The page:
For every magical postseason comeback Tom Brady has orchestrated, there usually has been a quieter subplot: the shutdown ability of the Patriots defense.
Brady and the offense did their part Sunday, but New England’s defense simply could not stop Philadelphia’s offense — not once in the second half.
The game featured a Super Bowl record 1,151 yards of total offense and one punt, after an Eagles three-and-out in the second quarter.
“It’s crazy, I didn’t even know that,” Patriots cornerback Stephon Gilmore said. “That’s not good for the defense.”
Philadelphia’s final five drives, starting toward the end of the second quarter, went touchdown, touchdown, field goal, touchdown, field goal.
The Eagles were 10-for-16 on third down and 2-for-2 on fourth down.
“In the end, we just couldn’t make enough plays, and that was all on me,” Patriots coach Bill Belichick said.
For New England, it was a flashback to the beginning of the season, when the Patriots were 2-2 and giving up an average of 32 points per game. It was hard to tell New England led the NFL in scoring defense (14 points per game) after Week 4.
A few things conspired against the Patriots this time. First, they didn’t play starting cornerback Malcolm Butler on defense after he had been ill during the week. Safety Patrick Chung was shaken up and then left the game because of a reported concussion.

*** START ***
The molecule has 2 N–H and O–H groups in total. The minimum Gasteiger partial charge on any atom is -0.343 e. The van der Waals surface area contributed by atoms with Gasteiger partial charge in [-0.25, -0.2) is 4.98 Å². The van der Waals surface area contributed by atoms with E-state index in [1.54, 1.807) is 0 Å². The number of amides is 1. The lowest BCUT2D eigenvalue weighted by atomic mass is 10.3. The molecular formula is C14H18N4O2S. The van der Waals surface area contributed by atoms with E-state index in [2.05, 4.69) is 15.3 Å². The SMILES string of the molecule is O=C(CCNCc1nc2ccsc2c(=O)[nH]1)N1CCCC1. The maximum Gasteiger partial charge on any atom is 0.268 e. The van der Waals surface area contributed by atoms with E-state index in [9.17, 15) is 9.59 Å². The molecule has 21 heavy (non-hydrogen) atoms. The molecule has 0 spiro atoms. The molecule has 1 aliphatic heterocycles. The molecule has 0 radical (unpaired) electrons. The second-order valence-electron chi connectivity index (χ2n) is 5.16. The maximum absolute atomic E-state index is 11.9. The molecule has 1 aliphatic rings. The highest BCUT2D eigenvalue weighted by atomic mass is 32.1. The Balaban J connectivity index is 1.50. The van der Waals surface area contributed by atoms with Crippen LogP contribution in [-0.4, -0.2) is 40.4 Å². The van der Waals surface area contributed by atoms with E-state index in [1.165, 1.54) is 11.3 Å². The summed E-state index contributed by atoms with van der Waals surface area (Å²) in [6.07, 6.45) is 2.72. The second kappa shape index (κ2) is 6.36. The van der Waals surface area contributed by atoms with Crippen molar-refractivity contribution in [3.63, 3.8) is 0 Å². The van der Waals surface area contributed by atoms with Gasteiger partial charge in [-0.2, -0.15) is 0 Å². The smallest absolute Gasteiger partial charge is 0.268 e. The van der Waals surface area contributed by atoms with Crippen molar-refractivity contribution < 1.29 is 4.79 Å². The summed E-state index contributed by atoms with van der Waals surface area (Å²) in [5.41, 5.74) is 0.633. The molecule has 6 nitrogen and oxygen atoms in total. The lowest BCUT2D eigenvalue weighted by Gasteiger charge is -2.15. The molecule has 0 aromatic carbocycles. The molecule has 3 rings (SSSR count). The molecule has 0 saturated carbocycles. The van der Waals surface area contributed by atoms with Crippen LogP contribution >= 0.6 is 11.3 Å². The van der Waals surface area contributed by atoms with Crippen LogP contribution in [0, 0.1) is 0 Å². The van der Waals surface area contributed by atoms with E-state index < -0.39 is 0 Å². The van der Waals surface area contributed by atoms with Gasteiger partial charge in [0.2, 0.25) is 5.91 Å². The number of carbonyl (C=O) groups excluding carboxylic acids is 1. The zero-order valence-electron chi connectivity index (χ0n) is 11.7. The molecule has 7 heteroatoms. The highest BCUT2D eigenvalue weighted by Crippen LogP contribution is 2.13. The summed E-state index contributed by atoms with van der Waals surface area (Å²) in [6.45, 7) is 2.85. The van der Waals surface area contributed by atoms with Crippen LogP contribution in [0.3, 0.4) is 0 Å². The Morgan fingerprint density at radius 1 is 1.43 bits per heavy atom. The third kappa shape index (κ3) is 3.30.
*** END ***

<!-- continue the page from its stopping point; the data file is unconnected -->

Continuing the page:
Linebacker Marquis Flowers also was hobbled early but remained in the game. He was covering Corey Clement when the running back made his dazzling 22-yard touchdown catch on a pass from Nick Foles.
“I’ve just got to cover him better,” Flowers said. “I’ve got to make a better play on the ball. He made a great catch. Nick Foles made a heck of a throw.”
Foles completed 28 of 43 passes for 373 yards and three touchdowns.
The Butler situation was the most curious. Belichick said it wasn’t a disciplinary decision and that it was strictly football related.
“We put the best players out there and the game plan out there because we thought it’d be the best to win.”
Gilmore admitted the decision by Belichick not to play Butler surprised him. Gilmore added that he found out “when you guys [in the media] did.”
“He’s a great player, so he could have helped us, maybe, I don’t know,” Gilmore said. “That’s how the game goes.”
Without Butler to help, Gilmore either had to cover Eagles receiver Alshon Jeffery — his good friend from South Carolina — or leave it to Eric Rowe.
Jeffery finished with three catches for 73 yards and a touchdown, though he didn’t have a reception in the second half.
Defensive coordinator Matt Patricia said it’s always a process inputting the game plan, based on which players will be available to play.
“Those guys who go out there are trying to do everything they can to be ready to go, and Malcolm was doing everything he could to get ready, too,” Patricia said.
“So that’s just kind of some of the ways that that works out.”
Philadelphia’s defense couldn’t stop Brady, either, until Brandon Graham delivered his strip sack in the fourth quarter.
“Someone needed to make a play,” Brady said, “and those guys made it.”